During a recent workshop in conjunction with a Cooperative Baptist Fellowship of Arkansas assembly, Will Staley and Terrance Clark led a brainstorming exercise about the positive aspects of Helena, an impoverished town in the Arkansas Delta.
Ideas included optimizing community resources like the blues, river tradition and kudzu.
“The exercise is part of what we do every day,” said Clark.
The fast-growing plant can really grow on a person – as Helena and the Arkansas Delta did on the two young design professionals who have started Thrive, a nonprofit organization in Helena that helps business start-ups in the Helena area and small local governments in Arkansas to go through strategic planning, branding and marketing plans at a fraction of the usual rates. They hope it serves as a new social justice-based template for business initiatives in rural areas.
“Helena screamed at us,” said Staley, a son of Carolyn Staley, an associate minister at Pulaski Heights Baptist Church in Little Rock. “There are a lot of nonprofits, but places like Helena are not high on their list. Helena is close to my home, where I grew up.”
Staley and Clark are examples of a group of young professionals who are relocating to the Arkansas Delta with a mission of reviving the once-thriving area with a new business model aimed at low-income entrepreneurs and organizations. One of the clients they are working with has no money.
Staley remembers childhood trips through the Arkansas Delta to visit his grandmother in nearby Greenwood, Miss. As a college student, he was drawn again to the community after helping his parents do mission work in Helena and dropping off books and coats for the Together for Hope project.
“I found it an engaging community,” he said. “One of the strongest assets is its young people and being able to mentor these kids.”
Staley grew up in Little Rock, graduated from Kansas City Art Institute and got his master’s degree in industrial design from Pratt Institute. Clark grew up in Illinois and met Staley at the Kansas City institute. They shared studio space and kept in touch after Clark spent two years in the private sector in Kansas City.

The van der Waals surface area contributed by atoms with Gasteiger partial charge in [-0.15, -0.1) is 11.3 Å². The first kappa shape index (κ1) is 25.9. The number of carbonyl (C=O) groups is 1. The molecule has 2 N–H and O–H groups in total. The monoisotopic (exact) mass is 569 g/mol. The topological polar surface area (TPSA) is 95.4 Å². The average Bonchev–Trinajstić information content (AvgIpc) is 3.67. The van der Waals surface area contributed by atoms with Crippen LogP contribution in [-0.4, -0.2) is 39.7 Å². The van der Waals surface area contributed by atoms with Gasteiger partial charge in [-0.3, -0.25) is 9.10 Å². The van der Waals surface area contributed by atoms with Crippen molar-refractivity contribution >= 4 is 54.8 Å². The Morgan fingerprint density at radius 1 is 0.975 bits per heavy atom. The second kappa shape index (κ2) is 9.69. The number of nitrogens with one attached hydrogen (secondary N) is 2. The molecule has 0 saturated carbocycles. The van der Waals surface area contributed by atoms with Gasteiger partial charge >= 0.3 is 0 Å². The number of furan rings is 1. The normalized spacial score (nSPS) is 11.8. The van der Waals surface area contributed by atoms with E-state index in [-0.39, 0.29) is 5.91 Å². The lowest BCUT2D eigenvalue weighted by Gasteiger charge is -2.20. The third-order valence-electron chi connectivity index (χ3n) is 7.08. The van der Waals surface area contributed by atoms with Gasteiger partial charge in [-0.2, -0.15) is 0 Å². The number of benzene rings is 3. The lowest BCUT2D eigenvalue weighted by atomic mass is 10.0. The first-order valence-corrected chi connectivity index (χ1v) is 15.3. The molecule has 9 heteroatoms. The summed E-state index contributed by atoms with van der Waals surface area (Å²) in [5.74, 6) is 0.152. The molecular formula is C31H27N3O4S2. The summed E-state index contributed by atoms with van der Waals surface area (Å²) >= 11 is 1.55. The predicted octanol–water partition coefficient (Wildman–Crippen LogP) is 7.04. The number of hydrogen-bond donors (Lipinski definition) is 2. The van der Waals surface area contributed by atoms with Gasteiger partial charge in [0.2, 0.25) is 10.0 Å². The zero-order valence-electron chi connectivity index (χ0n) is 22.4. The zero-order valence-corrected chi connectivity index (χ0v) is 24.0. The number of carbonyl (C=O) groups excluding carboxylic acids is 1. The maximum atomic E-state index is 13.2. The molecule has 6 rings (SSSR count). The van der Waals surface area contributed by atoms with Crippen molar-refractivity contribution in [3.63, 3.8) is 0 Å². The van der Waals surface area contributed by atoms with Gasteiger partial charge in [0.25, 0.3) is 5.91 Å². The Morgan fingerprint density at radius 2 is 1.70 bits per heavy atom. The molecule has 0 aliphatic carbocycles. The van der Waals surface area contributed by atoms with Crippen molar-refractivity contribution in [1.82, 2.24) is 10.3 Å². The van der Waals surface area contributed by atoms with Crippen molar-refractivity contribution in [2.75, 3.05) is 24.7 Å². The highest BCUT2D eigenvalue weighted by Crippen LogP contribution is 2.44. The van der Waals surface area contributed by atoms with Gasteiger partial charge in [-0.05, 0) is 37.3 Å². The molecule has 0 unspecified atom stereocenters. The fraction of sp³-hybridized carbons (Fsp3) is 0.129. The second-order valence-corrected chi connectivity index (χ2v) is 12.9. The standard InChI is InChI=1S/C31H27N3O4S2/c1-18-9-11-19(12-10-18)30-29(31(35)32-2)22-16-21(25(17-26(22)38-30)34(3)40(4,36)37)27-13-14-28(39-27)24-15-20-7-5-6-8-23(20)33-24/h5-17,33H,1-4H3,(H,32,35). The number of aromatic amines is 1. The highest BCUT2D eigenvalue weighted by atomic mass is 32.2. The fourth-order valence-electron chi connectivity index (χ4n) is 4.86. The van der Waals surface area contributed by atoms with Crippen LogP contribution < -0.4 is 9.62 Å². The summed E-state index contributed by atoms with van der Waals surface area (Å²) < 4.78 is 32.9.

Staley persuaded Clark to join him at Pratt, where Clark obtained his master’s in design management. Both wrote theses on social impact design.
Staley’s thesis presentation included the basic concept of Thrive: how design could help economically disadvantaged and disenfranchised people pursue jobs, income and hope.
“The basic question on the project was how can design help people?” Staley said. “I’ve always wanted to use my talents to help people, to give something to people who have been neglected. I wanted to do it in a place where design is a foreign object. Who could I help? A third-world country?”
After working with Together for Hope’s All Church Challenge in Helena one summer, Staley decided to locate there and launch his idea. After he told the Together for Hope story to Clark, his friend said, “I want to do this.”
So the twentysomethings launched their vision last year. Staley is creative director; Clark is accounts/administrative director.
They have a five-year goal to spread the idea through the Arkansas Delta, the Great Plains and Appalachia. They wanted to create the flagship model in Helena to test the idea and build a database.
“There was no place to practice sustainable design,” Staley said. “So we created it.”
“It’s a business incubator,” said Clark.
Things have progressed faster than expected, but the two young artists want to maintain the home base in Helena.
“There was excitement when we first came to this place,” said Staley.
Through modern technology and web design, the two have shown clients how they could connect from small businesses in Helena to larger ones throughout the country.
“It’s about creating jobs, what we really care about,” Staley said. “It’s about helping people understand they can have a purpose.”
David McCollum is a contributing editor to EthicsDaily.com.